All Inner Christmas messages are gifts for you. Make them your own through inspired reflection. Share them with those you hold dear and let them be the beginning of a creative and heart-freeing conversation. Dance with them. Dive deep with them. Leap into the heights with them as during the Twelve Holy Nights we live beyond time and space and find the spiritual conditions for profound creative play.

Thursday, December 24, 2009

December 25th, The First Holy Night - The Intention: To Breathe

[Note: please consider the thought, perhaps re-reading and visualizing a few times. Then do as many of the exploration steps as you have time for.]


 How many breaths do you take each day? The archetypal breathing rhythm for a human being is 25,920 breaths each day! 25,920 inhales. 25,920 exhales. Our life begins with an inhale and ends with an exhale. From the first inhale to the last exhale, our breathing is continuous. And we don’t give this breathing a thought and it never tires us.

On this first Holy Night I am asking you to think about your inner breathing - the breathing of your soul.  Your soul breathes.  It inhales. It exhales. What is the intention living in each soul breath?

Ideally, our souls breathe truth, beauty and goodness. Ideally, our soul breathing is a steady even rhythm supporting our evolving individuality and humanity.  Ideally, our breaths would be either innocent or wise.

But in reality, we often breath half-truths and lies, distortions and corruptions, and harm and evils. In reality, our soul breathing is often too quick and too frequent, or too slow and infrequent.  In reality, our breaths often lack innocence or wisdom.

Our souls are continuously breathing all that is around us from all our sense perceptions, the deeds we witness, the ideas we meet, the moods and energies we feel, the hearts and souls of those near to us, always moving from inhale to exhale and another inhale.

Like our physical breathing, our soul breathing can be shallow or deep. How deeply into our souls do we want to take in the world, the thought, the mood or the deed? How does the soul hold its breath?

This past week I attended a concert of the "Messiah" at Carnegie Hall.  It was "breathtaking." I found parts of it so beautifully performed that my soul could barely breathe it in!


Tonight, explore your soul’s intention to breathe. With compassion and self-attention, seek the needs of your breathing soul.  Reflect on the year you have just lived and consider the one you are about to start living.


What did you inhale? What did you take into your inner life? What do you want to inhale over the next twelve months? 
What do you need to exhale? Are you sensitive to the need to exhale what fills your soul? 
Do you hold your breath?
Do you realize that another inhale will fill you soul again? 
What experiences of the year were breathtaking? 


Celebrate the truth, the beauty and the goodness you welcomed into your soul.
Forgive and redeem the shadow breaths.
Feel the confidence of the continuous rhythm of your soul breath.


Do a drawing of your soul’s breathing. Or write a poem.  You might also get up and dance your soul’s breathing. Express your innocent soul’s breathing and then see what changes if you express your soul’s wise breathing.  Is there a difference?  Be playful. Become a newborn on Christmas night.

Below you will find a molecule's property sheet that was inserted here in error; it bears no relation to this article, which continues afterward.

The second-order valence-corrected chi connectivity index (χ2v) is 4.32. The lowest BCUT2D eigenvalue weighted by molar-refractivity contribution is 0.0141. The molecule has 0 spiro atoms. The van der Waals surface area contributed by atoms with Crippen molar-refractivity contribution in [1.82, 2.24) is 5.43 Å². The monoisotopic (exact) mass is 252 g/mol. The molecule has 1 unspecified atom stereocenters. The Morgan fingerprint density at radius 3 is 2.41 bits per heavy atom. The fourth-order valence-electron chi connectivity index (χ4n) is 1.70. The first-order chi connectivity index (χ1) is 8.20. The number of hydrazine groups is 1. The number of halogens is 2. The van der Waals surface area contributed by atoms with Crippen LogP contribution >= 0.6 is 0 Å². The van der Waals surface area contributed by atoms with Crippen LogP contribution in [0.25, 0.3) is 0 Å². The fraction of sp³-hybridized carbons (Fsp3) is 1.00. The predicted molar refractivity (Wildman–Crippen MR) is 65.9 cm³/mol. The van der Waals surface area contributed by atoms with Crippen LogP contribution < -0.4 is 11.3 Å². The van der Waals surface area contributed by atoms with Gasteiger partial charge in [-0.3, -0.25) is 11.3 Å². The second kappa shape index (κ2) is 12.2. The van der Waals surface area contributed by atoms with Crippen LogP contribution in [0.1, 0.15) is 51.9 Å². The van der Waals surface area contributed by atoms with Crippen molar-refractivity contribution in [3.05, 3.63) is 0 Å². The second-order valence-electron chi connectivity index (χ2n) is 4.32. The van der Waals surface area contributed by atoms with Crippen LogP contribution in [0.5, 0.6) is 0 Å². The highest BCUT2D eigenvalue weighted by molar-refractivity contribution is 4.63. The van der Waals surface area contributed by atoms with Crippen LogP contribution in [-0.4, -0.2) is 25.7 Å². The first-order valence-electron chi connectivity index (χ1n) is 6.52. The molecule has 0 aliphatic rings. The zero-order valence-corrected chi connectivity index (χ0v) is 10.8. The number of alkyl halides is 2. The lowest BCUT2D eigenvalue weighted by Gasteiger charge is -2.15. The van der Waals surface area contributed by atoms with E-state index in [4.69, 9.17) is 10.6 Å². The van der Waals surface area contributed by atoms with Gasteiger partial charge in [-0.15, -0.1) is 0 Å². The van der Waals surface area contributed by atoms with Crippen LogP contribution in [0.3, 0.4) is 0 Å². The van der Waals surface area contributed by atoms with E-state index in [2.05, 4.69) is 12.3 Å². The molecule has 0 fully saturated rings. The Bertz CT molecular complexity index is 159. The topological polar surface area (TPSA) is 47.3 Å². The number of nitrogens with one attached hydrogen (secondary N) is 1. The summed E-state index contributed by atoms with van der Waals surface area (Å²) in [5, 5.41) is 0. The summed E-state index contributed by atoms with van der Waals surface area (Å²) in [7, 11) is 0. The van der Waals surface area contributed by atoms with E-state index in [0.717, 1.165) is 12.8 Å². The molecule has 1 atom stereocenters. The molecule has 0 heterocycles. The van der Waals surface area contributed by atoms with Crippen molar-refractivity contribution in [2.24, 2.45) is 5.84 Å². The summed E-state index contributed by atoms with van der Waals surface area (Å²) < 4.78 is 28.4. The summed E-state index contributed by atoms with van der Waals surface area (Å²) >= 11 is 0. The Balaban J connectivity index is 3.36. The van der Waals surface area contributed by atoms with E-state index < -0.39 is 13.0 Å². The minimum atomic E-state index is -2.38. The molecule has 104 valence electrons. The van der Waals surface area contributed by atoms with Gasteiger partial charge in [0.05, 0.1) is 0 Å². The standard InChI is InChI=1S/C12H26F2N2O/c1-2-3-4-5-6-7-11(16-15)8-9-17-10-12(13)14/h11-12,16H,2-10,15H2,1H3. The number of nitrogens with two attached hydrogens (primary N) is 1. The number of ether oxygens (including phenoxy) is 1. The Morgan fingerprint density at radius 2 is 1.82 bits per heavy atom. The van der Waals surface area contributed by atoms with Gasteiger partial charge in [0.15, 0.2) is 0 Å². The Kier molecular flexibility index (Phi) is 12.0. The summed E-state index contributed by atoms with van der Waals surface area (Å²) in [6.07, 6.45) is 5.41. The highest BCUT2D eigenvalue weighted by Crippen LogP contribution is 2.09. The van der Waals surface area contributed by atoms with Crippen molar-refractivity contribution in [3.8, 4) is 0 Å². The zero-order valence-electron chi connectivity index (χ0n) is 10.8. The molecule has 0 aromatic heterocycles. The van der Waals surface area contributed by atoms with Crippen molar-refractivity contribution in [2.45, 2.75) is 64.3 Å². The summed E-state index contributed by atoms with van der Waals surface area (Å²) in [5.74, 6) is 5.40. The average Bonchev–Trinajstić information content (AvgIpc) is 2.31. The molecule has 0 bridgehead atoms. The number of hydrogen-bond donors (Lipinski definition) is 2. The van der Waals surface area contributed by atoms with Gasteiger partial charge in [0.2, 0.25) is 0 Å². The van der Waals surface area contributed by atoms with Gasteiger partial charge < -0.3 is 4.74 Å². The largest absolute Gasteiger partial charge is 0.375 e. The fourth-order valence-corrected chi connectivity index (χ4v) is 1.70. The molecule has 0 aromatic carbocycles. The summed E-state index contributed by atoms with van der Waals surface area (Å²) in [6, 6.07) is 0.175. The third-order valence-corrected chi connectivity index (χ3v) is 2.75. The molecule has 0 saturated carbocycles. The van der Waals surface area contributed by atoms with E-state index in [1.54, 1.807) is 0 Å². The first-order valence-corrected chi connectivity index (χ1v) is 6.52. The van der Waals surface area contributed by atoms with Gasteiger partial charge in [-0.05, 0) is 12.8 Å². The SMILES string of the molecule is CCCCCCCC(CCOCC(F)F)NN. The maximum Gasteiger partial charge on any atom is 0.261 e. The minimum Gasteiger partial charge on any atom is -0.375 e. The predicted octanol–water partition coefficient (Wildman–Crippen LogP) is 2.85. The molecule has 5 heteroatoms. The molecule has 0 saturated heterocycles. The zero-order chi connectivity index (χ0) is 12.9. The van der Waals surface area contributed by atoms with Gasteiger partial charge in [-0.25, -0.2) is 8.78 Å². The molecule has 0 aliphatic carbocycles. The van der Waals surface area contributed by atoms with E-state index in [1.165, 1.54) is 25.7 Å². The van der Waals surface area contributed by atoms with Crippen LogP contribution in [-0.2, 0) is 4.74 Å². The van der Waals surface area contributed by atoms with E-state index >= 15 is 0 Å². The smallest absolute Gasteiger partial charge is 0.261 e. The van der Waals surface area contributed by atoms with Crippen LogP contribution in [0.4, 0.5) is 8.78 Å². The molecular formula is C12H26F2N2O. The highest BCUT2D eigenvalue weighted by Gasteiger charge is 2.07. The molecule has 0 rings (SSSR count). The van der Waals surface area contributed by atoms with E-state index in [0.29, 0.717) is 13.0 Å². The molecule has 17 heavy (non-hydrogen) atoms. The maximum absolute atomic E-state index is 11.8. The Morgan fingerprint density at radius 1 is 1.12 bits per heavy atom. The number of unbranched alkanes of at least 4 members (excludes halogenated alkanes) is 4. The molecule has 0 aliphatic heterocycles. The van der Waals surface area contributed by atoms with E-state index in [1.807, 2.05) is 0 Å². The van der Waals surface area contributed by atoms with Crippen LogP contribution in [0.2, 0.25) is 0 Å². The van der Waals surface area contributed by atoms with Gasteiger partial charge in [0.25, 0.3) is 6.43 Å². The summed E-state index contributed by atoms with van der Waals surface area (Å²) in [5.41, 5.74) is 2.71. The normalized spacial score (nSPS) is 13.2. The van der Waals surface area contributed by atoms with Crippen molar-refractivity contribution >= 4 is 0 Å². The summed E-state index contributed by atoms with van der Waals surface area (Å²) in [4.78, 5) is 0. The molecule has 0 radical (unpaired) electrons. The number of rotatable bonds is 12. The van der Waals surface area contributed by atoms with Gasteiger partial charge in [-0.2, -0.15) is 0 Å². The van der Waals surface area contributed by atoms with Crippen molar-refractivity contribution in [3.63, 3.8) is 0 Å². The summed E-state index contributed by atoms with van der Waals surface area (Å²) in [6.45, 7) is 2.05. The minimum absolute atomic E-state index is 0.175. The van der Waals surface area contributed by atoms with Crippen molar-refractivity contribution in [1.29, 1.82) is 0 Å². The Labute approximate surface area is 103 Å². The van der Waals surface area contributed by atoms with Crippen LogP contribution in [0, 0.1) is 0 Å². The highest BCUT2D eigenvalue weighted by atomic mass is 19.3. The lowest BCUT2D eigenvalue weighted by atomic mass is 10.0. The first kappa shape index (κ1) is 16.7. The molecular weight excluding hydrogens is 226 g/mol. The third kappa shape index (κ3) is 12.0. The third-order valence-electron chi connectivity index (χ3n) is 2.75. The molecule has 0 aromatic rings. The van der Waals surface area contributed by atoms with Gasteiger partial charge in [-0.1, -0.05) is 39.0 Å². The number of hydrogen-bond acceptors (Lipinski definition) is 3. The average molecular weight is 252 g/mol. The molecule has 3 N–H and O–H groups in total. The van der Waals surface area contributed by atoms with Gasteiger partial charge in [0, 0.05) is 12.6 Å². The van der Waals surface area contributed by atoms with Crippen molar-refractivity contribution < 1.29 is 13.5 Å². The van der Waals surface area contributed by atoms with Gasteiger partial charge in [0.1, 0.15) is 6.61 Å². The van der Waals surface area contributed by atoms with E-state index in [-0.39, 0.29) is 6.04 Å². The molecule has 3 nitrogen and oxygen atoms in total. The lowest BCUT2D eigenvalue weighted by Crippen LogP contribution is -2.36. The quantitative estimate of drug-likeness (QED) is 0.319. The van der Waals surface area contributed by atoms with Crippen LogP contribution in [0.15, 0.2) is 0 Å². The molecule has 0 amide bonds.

Please post a comment sharing how and what you realized about your soul’s breathing, it will inspire others.


  1. This is an oustanding beginning to the season, Lynn, thank you. I am immediately taken to a theory of composition that Charles Olson called Projective Verse, in which he said:

    "Verse now, 1950, if it is to go ahead, if it is to be of essential use, must, I take it, catch up and put into itself certain laws and possibilities of breath, of the breathing of the man who writes as well as of his listenings."

    (It's linked on my website, here:

    Others have called this style of composition Organic Poetry and I did my grad work on that.

    What it boils down to is that we must become more perceptive in our writing and all our acts, and a focus on the breath and learning to trust impulses that FEEL right, but are beyond our conscious mind's realm, helps us develop that perception. When we go beyond noticing and PREHEND other things, as Whitehead said, make them a part of us, we learn to screen out those things that don't feel good.

    For those on a spiritual path, we become different beings with each breath. For those of us dealing with difficult families on this day, or during this next week, we must remember to breathe, otherwise we get sucked back into the destructive patterns that nuclear families often create.

    For a poem which starts with breath and honors creative people, see:

    and Happy Holidays.

    Paul Nelson
    Seattle, WA

  2. The candle is lit; the radio carol
    festival clicks off. I quietly struggle to forgive constrictions in my heart-- like saying to myself "That person is just BLAH BLAH BLAH" before I can recieve and connect to the tumbling breath.

    I thought I would breathe tonight with my elderly dog, but she is restless on the first night of Christmas. My meditation is no longer resembling a contemplation!

    The dog needs to go outside to circle and circle on the grass.

    I'm standing at the door waiting to begin;
    waiting 'til the dog comes in.

  3. Paul Nelson is so right on with his evocation of Charles Olson in 1950. The spoken word starts with the breath. Laughter is expelled breath. Whenever I am stuck or angry, I remember the advice my dear friend Deborah always gives me. She just says, "Breathe!"